Tell me about your new position heading the Global Sports Practice at Korn/Ferry. What does this entail?
I have just joined Korn/Ferry International, a premier provider of talent management solutions, as vice chair of the global sports practice, which also includes board and CEO work across industries. I was aggressively recruited by several firms but came to Korn/Ferry based on my relationship with the president and the commitment of the firm to providing the resources and investment necessary to build a global sports practice.
Korn/Ferry’s sports practice offers an array of services, including high level executive searches that identify CEOs, board level positions, and commissioners to run organizations. For instance, I placed Mark Murphy in the job as CEO of the Green Bay Packers and Larry Scott as Commissioner of the Pac-12 Conference.
We also offer a suite of leadership services, including a CEO Academy to assess and train chief executives, a Coaching Practice that coaches executives in leadership, and Developmental Program to help the next generation of executives to increase their leadership skills.
How did you get involved in this line of work?
I was president of Walter V. Clarke Associates, a Pittsburgh-based LLC. After seven years, I wanted to buy the company, but the asking price was too high. Since I had signed a non-compete agreement, I had to look into other opportunities.
I took the advice of clients I was coaching and joined Lamalie Associates, a Cleveland-based executive search firm that allowed me to open an office in Pittsburgh. Several years later, I was recruited by Spencer Stuart, where I worked for 12 and a half years. During my time at Spencer Stuart, I began to establish myself with C-level work, some directly in Pittsburgh working for PNC Bank, MSA, US Steel and UPMC. I also used HR relationships I had developed while at Walter Clarke in order to obtain search assignments.
Eventually, I was able to put more emphasis on sports.
How has your NFL coaching experience helped you in this role?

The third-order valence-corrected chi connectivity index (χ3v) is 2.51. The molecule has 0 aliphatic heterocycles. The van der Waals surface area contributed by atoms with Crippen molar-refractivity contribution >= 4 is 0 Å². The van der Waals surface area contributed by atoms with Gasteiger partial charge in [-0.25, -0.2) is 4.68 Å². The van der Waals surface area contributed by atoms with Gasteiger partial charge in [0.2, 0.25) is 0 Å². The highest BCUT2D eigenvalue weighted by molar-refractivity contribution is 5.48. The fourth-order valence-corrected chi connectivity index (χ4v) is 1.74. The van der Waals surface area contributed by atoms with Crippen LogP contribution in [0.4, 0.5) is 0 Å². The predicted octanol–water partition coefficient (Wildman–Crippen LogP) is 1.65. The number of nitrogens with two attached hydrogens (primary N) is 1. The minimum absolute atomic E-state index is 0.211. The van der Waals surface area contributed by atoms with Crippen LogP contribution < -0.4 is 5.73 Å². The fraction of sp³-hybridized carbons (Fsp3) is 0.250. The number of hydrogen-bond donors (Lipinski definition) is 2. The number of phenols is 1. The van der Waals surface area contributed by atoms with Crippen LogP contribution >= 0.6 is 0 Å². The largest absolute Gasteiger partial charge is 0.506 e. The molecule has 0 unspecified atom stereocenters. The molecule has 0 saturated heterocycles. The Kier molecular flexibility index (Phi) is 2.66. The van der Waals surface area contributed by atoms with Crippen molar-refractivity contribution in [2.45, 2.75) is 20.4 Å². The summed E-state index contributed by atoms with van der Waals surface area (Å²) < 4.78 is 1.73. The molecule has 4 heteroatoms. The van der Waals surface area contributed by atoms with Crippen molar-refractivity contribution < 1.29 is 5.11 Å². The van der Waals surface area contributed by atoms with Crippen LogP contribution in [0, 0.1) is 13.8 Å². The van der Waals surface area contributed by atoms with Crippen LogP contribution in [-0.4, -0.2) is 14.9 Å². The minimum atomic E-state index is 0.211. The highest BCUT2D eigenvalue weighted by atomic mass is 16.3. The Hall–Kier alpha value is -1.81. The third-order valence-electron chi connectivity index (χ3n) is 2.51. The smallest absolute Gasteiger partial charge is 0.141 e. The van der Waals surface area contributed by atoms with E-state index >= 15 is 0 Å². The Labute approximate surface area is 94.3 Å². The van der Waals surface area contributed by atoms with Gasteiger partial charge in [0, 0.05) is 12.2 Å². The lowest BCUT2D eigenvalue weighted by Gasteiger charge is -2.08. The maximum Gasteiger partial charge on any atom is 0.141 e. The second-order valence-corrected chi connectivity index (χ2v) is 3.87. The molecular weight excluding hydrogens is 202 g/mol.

NFL coaching experience can be a plus and a minus. Being in the NFL was a great talking point, but without my advance degrees — an MA from Stanford and a Ph.D. from Michigan — I might have been viewed as another coach, another ex-jock trying to do a job I was not trained to do.
I had the foresight when I was younger to take advantage of furthering my education while I was working. Vince Donnelly, who owned Walter Clarke Associates, took a chance on bringing me in as the general manager. Quickly our work exceeded his expectations as we revalidated the instrument and reconstituted a professional board comprised of past presidents of the American Psychological Association, Steelers coach Chuck Noll, and Ted Stern, former vice chairman of Westinghouse.
We developed psychological testing and behavioral assessment services for organizations including the Super Bowl champion San Francisco 49ers and Green Bay Packers during the 1990s. I also coached some of the top business executives at General Electric, R.R. Donnelly, H.J. Heinz, and PNC Bank in leadership.
How does the process of sports talent placement work — what processes do you use to recruit potential talent for coaching and front office positions? What are the biggest issues you face when doing so?
In many ways, sports talent placement is just like any other business. You need to determine the characteristics of the job and of the person you are looking for. Then you match those requirements against the skill sets of people you are assessing.
The biggest challenge today is trying to relocate families. It is much more difficult than before. The state of the economy makes people much less likely to take risks unless they have guarantees.
How do you find candidates?
It starts with relationships I have developed over 42 years, and the ability to talk with executives in specific disciplines. With the most senior job searches, you are usually recruiting the candidate — they are not seeking you.
Being in Pittsburgh, the college coaching placement process has taken a tough hit as coaches have come and gone after just having been hired. What are your thoughts on this issue?